It is important to encourage mothers to begin to develop a relationship with their baby during pregnancy as there is increasing evidence of the central role of this for future emotional health and well-being, not only for this child, but also across generations.15 Recent advances in epigenetics and neuroscience underline the importance of positive nurturing environments, reduced stress both during pregnancy and early after birth encourages expression of beneficial genetic markers16,17 and enhances brain development.18 This can be achieved through conversations with pregnant women encouraging them to talk and sing to the baby in utero and to discuss their hopes in relation to motherhood and infant feeding. These should take account of her cultural and social context. It may be challenging for mothers and families experiencing adverse conditions such as poverty, displacement or violence to provide nurturing care for their infants,16 but nurture has been described as the ‘anchor’ within the broad range of possible interventions to improve childhood development outcomes.18

Skin to skin after birth: a good start to breastfeeding

The first hour after birth is a crucial period for both mother and baby, and skin to skin contact during this time has a range of important benefits, including increased likelihood of breastfeeding successfully at the first feed and breastfeeding for longer.19,20 Skin to skin contact between mother and baby encourages oxytocin production which enhances the mother’s protective instincts and feeling of love. Skin contact is calming for the newborn and elicits a sequence of instinctive behaviors ending with familiarization of the breast and breastfeeding.21,22

See USEFUL LINKS for a Global Health video on skin to skin.

Recognising feeding cues

Women should be encouraged to keep their baby close to them and to observe their baby’s behavior. This will ensure they become familiar with feeding cues that will encourage responsive breastfeeding, such as noticing when the baby starts to awaken, making mouth movements, licking their lips, rooting and putting their hands to their mouth. Once a baby begins to cry, breastfeeding becomes more difficult to initiate, so mothers should be encouraged to begin to feed when they see these feeding cues.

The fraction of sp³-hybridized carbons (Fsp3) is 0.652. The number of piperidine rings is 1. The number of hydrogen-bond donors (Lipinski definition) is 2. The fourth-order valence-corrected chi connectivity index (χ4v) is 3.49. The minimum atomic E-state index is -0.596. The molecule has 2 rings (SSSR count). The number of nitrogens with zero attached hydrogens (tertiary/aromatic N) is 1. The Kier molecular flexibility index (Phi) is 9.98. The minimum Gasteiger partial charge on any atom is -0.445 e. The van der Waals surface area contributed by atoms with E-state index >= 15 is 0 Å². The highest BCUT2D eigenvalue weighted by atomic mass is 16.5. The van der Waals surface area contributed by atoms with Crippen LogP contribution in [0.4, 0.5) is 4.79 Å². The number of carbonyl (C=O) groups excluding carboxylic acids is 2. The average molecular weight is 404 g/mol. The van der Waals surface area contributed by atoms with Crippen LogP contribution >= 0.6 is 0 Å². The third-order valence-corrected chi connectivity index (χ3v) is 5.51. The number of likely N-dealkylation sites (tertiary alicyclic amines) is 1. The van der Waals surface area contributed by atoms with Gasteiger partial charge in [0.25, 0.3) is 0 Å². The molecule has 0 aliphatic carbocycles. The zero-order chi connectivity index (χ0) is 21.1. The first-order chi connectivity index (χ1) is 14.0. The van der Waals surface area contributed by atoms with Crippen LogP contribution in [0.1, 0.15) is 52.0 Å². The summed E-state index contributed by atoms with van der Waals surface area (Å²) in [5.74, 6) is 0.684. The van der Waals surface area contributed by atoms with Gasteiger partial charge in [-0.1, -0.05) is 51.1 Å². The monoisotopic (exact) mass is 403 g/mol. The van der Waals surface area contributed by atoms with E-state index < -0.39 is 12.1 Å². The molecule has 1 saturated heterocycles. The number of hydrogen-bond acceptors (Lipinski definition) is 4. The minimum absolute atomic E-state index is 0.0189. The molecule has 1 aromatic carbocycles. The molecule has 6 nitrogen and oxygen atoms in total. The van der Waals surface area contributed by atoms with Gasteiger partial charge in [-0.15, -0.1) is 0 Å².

Skills to support breastfeeding

Learning to breastfeed is a skill that a mother and baby must learn together and it is important for a baby to feed effectively to maintain the mother’s milk supply. Providing women with support enables them to breastfeed for longer and more exclusively.14 Support is complex and can take many forms such as emotional, informational and practical. In terms of practical support, it is important for women to recognise the signs of effective attachment – that is the process of the baby taking the breast into their mouth (Table 1) and to observe the baby’s suckling pattern and swallowing. See USEFUL LINKS for a good video of effective attachment.


Signs of good attachment at the breast. Adapted from

Signs of good attachment at the breast

The baby’s chin indents the breast – no gap should be visible

The baby’s mouth is wide open and has a wide angle

The baby has a large amount of breast tissue in his/her mouth

The baby’s bottom lip is curled outwards and top lip is neutral

The baby’s cheeks are full and rounded – not sucked in

More of the mother’s areola is visible above the baby’s top lip than at the bottom

The way the mother holds her baby for breastfeeding is crucial, to ensure the baby feeds effectively. There is not one correct way to hold a baby for breastfeeding, but there are principles that should be in place that will enable the baby to feed comfortably and effectively (Table 2). These principles apply across the range of different positions for breastfeeding, such as laid back, side lying, across the mother’s body or under their arm.


Explanation of the principle

C – Close